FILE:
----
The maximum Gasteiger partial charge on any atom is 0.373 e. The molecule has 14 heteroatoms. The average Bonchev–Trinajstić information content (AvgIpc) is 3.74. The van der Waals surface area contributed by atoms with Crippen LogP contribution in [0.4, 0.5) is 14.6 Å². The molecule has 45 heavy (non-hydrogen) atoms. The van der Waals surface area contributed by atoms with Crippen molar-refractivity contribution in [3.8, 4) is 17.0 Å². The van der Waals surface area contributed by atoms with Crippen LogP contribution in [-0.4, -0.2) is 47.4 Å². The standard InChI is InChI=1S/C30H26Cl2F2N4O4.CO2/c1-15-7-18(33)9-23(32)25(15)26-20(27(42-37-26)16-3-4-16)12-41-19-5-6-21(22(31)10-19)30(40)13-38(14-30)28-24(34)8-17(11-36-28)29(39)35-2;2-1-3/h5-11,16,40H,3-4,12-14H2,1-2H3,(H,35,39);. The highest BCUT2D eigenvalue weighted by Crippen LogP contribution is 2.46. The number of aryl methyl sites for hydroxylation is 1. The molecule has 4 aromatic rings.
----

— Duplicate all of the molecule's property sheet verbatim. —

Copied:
The maximum Gasteiger partial charge on any atom is 0.373 e. The molecule has 14 heteroatoms. The average Bonchev–Trinajstić information content (AvgIpc) is 3.74. The van der Waals surface area contributed by atoms with Crippen LogP contribution in [0.4, 0.5) is 14.6 Å². The molecule has 45 heavy (non-hydrogen) atoms. The van der Waals surface area contributed by atoms with Crippen molar-refractivity contribution in [3.8, 4) is 17.0 Å². The van der Waals surface area contributed by atoms with Crippen LogP contribution in [-0.4, -0.2) is 47.4 Å². The standard InChI is InChI=1S/C30H26Cl2F2N4O4.CO2/c1-15-7-18(33)9-23(32)25(15)26-20(27(42-37-26)16-3-4-16)12-41-19-5-6-21(22(31)10-19)30(40)13-38(14-30)28-24(34)8-17(11-36-28)29(39)35-2;2-1-3/h5-11,16,40H,3-4,12-14H2,1-2H3,(H,35,39);. The highest BCUT2D eigenvalue weighted by Crippen LogP contribution is 2.46. The number of aryl methyl sites for hydroxylation is 1. The molecule has 4 aromatic rings.